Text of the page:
“Less than 1/3 of victims told a peer or a parent immediately after an incident occurs. They found that 1/3 of victims delay disclosure up to five years, and that 1/3 wait longer than five years.”

Townsend, C. (2016). Child sexual abuse disclosure: What practitioners need to know.
Charleston, S.C., Darkness to Light. Retrieved from

It is not a moral decision to get involved when you think a
child may be harmed, it is your legal responsibility.

T.C.A.37.1.403: “(a) (1) Any person who has knowledge of or is called upon to render aid to any child who is suffering from or has sustained any wound, injury, disability, or physical or mental condition shall report such harm immediately if the harm is of such a nature as to reasonably indicate that it has been caused by brutality, abuse or neglect or that, on the basis of available information, reasonably appears to have been caused by brutality, abuse or neglect.”

If a child shares information about abuse with you:

  • Remain calm; do not overreact;
  • Believe the child;
  • Allow the child to talk but do not press them or overwhelm with questions;
  • Show interest and concern;
  • Reassure and support the child;
  • Do not blame or minimize the child’s feelings;
  • Do not promise anything you cannot control;
  • Do not confront the offender;

Do make a report immediately ~ you could save a child’s life!

Be conscious of the children you see, and always report any suspected abuse to the Child Abuse Hotline at 1-877-237-0004 or online to This hotline is staffed 24-hours day, 7-days each week. Reports are completely confidential and can be made anonymously.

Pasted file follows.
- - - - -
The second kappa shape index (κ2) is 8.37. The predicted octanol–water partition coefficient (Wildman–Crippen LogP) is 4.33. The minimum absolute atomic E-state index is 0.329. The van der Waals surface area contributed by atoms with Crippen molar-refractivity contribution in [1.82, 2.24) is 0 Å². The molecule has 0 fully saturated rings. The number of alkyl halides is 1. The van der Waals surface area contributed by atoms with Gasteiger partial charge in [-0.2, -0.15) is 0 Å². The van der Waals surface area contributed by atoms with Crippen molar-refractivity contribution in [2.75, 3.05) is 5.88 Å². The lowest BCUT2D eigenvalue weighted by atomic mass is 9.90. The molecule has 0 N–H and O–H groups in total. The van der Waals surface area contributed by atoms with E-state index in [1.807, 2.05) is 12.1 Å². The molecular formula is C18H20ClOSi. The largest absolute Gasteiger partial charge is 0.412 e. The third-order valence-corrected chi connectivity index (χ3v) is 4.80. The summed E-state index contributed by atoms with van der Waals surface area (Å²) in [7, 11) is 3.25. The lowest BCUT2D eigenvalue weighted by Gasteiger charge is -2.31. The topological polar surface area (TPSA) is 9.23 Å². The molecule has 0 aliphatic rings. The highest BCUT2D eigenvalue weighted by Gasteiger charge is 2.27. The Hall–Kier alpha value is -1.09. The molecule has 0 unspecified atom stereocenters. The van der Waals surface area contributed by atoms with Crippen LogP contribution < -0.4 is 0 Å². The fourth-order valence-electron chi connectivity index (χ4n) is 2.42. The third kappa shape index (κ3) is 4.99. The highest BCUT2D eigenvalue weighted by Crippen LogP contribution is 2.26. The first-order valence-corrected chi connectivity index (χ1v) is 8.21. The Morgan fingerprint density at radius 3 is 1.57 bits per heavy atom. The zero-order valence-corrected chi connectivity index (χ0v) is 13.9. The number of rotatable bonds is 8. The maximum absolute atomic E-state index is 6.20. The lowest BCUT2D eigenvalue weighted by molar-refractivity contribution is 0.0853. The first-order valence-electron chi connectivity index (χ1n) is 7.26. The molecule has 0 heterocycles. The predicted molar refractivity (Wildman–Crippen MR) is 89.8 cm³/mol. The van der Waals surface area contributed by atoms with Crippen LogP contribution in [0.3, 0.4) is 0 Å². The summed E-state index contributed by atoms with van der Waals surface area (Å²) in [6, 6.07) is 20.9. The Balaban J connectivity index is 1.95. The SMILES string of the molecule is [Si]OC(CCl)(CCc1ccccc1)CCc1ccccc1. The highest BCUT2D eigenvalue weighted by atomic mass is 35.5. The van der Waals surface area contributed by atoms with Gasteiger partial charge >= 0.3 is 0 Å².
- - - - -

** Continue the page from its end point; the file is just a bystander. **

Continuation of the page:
What will I need to provide when making a report? 

When you contact the Child Abuse Hotline, you will be asked for detailed information about what you suspect or know about the child’s circumstances.

You will be asked to provide:

  • Child Information: name, age, date of birth, address, current location, person caring for child, and need/receiving medical treatment.
  • Parent/Guardian Information: name, address, phone number as well as any domestic violence, substance abuse, criminal history, mental health issues, or family history with Dept. Children’s Services.
  • Alleged Perpetrator Information: name, address, phone number, relation to the child, behavioral issues, and other children who may be at risk.
  • Allegation: what happened, the extent of any injuries sustained, when, and where it occurred.
  • Any other relevant information.

Even if you are unable to provide all of the information above, please contact the Hotline to make a report if you suspect any child is a victim of child abuse or neglect. 

To learn more or to request a training for your group click here for more information.